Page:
SCOOP: NIKKI HALEY reached out to former President DONALD TRUMP on Wednesday to request a sit-down at Mar-a-Lago, but a source familiar tells Playbook that he turned her down. The two haven’t spoken since the insurrection on Jan. 6, when Haley blasted Trump for inciting his supporters to storm the Capitol. Tweet this
The snub comes on the heels of Tim Alberta’s deep dive in POLITICO Magazine last week on Haley’s presidential ambitions and how she’s trying to have it both ways with Trump.
Channeling George Costanza in mid-December, Haley refused to confront Trump over his election lies because he believed they were true. “I understand the president. I understand that genuinely, to his core, he believes he was wronged,” Haley told Alberta. “This is not him making it up.”
After Jan. 6, Haley changed her tune.
“I think he’s going to find himself further and further isolated,” Haley said of the defeated president. “I think his business is suffering at this point. I think he’s lost any sort of political viability he was going to have. I think he’s lost his social media, which meant the world to him. I mean, I think he’s lost the things that really could have kept him moving.”
And: “I don’t think he’s going to be in the picture,” she said, matter-of-factly. “I don’t think he can. He’s fallen so far.”
Haley tried to recover Thursday with a damage-control op-ed in the WSJ wrapped in blame-the-media rhetoric. But Trump, apparently, isn’t having it.
Haley reps didn’t immediately respond to a request for comment.
LET THEM EAT SNOW — “Barbs fly at Ted Cruz for heading to Cancun as millions in Texas freeze without power,” Dallas Morning News: “As 3 million Texans shivered in the dark, Sen. Ted Cruz jetted off to Cancun with his family, outed instantly by fellow vacationers and berated by critics for abandoning constituents during an epic statewide power crisis.
“Social media photos from Houston’s Bush Intercontinental Airport and aboard the flight to the sun-drenched beach resort sprouted Wednesday evening. By Thursday, when temperatures along the Mexico’s Caribbean coast were on track to hit 83 degrees, the pile-on was at full boil.” (Just like Texans’ no-longer-potable water.) … On-flight photo
MEANWHILE … NBC’S @gabegutierrez: “ERCOT officials just said the Texas power grid was seconds or minutes — not hours — away from catastrophic failure if rolling outages had not been imposed starting Sunday night.”
Speaker NANCY PELOSI at her weekly news conference said the House Energy and Commerce Committee will look into the power crisis in Texas. She also said her daughter’s family in Houston lost power and water but is OK.
Pelosi said the House is hoping to bring the Covid relief bill to the floor for a vote by the end of next week, and that there is ongoing communication with the Senate about “what the Byrd rule will allow.”
Asked about the Biden administration’s immigration legislation, Pelosi said it would not necessarily need to go through reconciliation and that a piecemeal approach is a possibility. “How it happens through the legislative process remains to be seen.” 1:13 clip
Pelosi also said the commission investigating the incidents of Jan. 6 should have subpoena power.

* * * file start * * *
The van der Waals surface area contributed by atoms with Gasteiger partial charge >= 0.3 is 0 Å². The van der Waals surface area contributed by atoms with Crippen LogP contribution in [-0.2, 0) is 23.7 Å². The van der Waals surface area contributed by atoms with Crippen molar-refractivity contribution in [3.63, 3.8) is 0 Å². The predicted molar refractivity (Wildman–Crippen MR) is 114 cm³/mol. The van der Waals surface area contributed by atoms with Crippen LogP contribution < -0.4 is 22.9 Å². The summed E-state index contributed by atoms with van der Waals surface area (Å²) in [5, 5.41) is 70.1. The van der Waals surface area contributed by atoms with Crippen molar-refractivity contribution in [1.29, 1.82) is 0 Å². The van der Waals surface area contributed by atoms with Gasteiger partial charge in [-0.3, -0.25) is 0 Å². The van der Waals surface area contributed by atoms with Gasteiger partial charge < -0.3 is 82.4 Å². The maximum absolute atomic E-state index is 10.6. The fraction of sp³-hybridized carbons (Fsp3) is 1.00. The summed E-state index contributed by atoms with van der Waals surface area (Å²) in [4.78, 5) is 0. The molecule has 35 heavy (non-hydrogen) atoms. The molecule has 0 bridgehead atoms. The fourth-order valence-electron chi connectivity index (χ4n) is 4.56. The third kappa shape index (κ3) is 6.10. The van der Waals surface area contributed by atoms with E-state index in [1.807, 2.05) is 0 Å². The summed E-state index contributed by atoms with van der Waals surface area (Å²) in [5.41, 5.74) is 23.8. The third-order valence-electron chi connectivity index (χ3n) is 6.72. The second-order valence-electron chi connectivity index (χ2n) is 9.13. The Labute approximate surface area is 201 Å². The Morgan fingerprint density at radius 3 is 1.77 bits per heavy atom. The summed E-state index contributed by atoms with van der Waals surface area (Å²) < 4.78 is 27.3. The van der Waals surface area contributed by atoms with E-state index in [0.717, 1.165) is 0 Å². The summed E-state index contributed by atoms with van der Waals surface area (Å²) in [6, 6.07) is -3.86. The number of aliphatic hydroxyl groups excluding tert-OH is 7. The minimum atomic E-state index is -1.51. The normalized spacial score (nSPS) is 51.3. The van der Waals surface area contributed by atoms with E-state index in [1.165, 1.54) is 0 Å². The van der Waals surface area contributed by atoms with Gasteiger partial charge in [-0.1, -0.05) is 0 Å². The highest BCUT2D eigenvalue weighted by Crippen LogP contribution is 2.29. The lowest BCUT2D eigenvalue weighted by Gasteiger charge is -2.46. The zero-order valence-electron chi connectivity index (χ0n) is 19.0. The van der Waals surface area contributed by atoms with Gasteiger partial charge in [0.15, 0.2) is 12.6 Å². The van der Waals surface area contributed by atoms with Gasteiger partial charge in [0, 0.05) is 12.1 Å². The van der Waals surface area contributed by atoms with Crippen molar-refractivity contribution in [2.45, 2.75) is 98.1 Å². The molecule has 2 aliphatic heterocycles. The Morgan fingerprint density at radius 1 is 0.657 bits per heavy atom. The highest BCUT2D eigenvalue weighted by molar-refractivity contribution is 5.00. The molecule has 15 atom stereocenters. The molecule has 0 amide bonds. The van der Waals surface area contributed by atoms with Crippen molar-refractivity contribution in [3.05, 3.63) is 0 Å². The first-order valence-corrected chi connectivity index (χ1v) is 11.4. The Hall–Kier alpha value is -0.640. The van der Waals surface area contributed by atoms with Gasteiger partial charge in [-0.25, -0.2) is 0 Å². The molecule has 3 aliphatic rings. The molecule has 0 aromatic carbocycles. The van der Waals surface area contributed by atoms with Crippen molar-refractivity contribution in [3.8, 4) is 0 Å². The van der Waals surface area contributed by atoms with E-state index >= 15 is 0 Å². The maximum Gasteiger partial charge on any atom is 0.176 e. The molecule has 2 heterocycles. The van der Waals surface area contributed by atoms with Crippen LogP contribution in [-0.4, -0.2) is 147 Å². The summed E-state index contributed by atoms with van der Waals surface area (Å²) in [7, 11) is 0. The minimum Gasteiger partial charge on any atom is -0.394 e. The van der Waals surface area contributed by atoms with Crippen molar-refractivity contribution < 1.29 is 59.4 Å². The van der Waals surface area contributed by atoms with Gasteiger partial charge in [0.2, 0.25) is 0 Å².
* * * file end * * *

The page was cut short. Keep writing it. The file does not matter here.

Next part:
2022 WATCH — “Ivanka Trump will not run against Marco Rubio for one of Florida’s Senate seats,” by NYT’s Maggie Haberman: “‘Marco did speak with Ivanka a few weeks ago,’ said Nick Iacovella, a spokesman for Mr. Rubio. ‘Ivanka offered her support for Marco’s re-election. They had a great talk.’
“A person close to Ms. Trump also confirmed the conversation, and said that a Senate run was never something she was seriously considering. The person, who spoke on condition of anonymity to disclose private discussions, said that Mr. Rubio’s office had asked Ms. Trump to hold off on making clear she was not running until April, when they hoped to hold a joint event with her.”
— “Former Ohio Republican Party leader Jane Timken: ‘I would happily accept Trump’s endorsement,’” Cincinnati Enquirer: “Former Ohio Republican Party leader Jane Timken will run for U.S. Senate, setting up a primary battle between loyalists of former President Donald Trump in the state. Timken, 54, told The Enquirer that she launched her bid to replace fellow Republican Rob Portman on Thursday.”
— LYNDA BLANCHARD is officially in for the Alabama Senate race. Announcement video
HERE TO STAY — “AP source: Police suggest keeping Capitol fence for months”: “The police officials suggested that the fence remain in place until September, in part because investigators are tracking continuing threats against lawmakers and the Capitol complex, the person said. The threats range in specificity and credibility, but they include online chatter about extremist groups potentially returning to Washington and to the Capitol in the coming weeks, the person told AP.”
BIDEN GETS BACKUP — “Biden Allies to Launch Advocacy Group to Promote Covid-19 Relief Plan, Other Policies,” WSJ: “The new group [‘Building Back Together’] will be a 501(c)(4) nonprofit, which would allow it to operate without disclosing its donors. The administration officials said the organizers haven’t made decisions about the group’s budget and funding, including whether to voluntarily disclose donors. …
“Mr. Biden’s advisers hope to use the outside group to promote his $1.9 trillion Covid-19 relief package to the public and his broader first-term agenda. … The group of Biden associates setting up the nonprofit includes Stephanie Cutter … Patrick Bonsignore … Addisu Demissie … and Matt Barreto.”
THE EMPLOYMENT PICTURE — “U.S. jobless claims jump to 861,000 as layoffs stay high,” AP: “Applications from laid-off workers rose 13,000 from the previous week, which was revised sharply higher … Fraudulent claims may be elevating the totals. Last week, Ohio reported a huge increase in applications and said it had set aside about half the increase for additional review out of concern over fraud.”
— “Should the Feds Guarantee You a Job?” NYT: “[S]ome policymakers are reconsidering a policy tool not deployed since the Great Depression: to have the federal government provide jobs directly to anyone who wants one. … In November, the Carnegie Corporation commissioned a Gallup survey on attitudes about government intervention to provide work opportunities to people who lost their jobs during the Covid-19 pandemic. It found that 93 percent of respondents thought this was a good idea, including 87 percent of Republicans.